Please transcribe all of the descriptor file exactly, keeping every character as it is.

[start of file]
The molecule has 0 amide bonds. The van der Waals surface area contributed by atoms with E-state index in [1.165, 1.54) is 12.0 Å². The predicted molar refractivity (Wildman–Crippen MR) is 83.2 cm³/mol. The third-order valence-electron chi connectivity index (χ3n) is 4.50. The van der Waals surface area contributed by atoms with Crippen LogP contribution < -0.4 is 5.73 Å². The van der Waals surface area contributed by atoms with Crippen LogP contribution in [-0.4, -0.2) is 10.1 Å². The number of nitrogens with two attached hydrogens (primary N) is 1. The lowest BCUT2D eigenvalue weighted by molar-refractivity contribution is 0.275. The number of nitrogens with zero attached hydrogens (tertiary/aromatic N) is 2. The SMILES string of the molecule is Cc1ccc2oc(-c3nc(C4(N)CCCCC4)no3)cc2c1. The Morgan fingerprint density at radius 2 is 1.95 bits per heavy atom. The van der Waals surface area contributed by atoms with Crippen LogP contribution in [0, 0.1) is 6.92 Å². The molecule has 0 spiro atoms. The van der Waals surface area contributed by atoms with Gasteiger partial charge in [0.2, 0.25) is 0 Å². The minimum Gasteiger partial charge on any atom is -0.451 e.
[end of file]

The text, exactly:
The molecule has 0 amide bonds. The van der Waals surface area contributed by atoms with E-state index in [1.165, 1.54) is 12.0 Å². The predicted molar refractivity (Wildman–Crippen MR) is 83.2 cm³/mol. The third-order valence-electron chi connectivity index (χ3n) is 4.50. The van der Waals surface area contributed by atoms with Crippen LogP contribution < -0.4 is 5.73 Å². The van der Waals surface area contributed by atoms with Crippen LogP contribution in [-0.4, -0.2) is 10.1 Å². The number of nitrogens with two attached hydrogens (primary N) is 1. The lowest BCUT2D eigenvalue weighted by molar-refractivity contribution is 0.275. The number of nitrogens with zero attached hydrogens (tertiary/aromatic N) is 2. The SMILES string of the molecule is Cc1ccc2oc(-c3nc(C4(N)CCCCC4)no3)cc2c1. The Morgan fingerprint density at radius 2 is 1.95 bits per heavy atom. The van der Waals surface area contributed by atoms with Crippen LogP contribution in [0, 0.1) is 6.92 Å². The molecule has 0 spiro atoms. The van der Waals surface area contributed by atoms with Gasteiger partial charge in [0.2, 0.25) is 0 Å². The minimum Gasteiger partial charge on any atom is -0.451 e.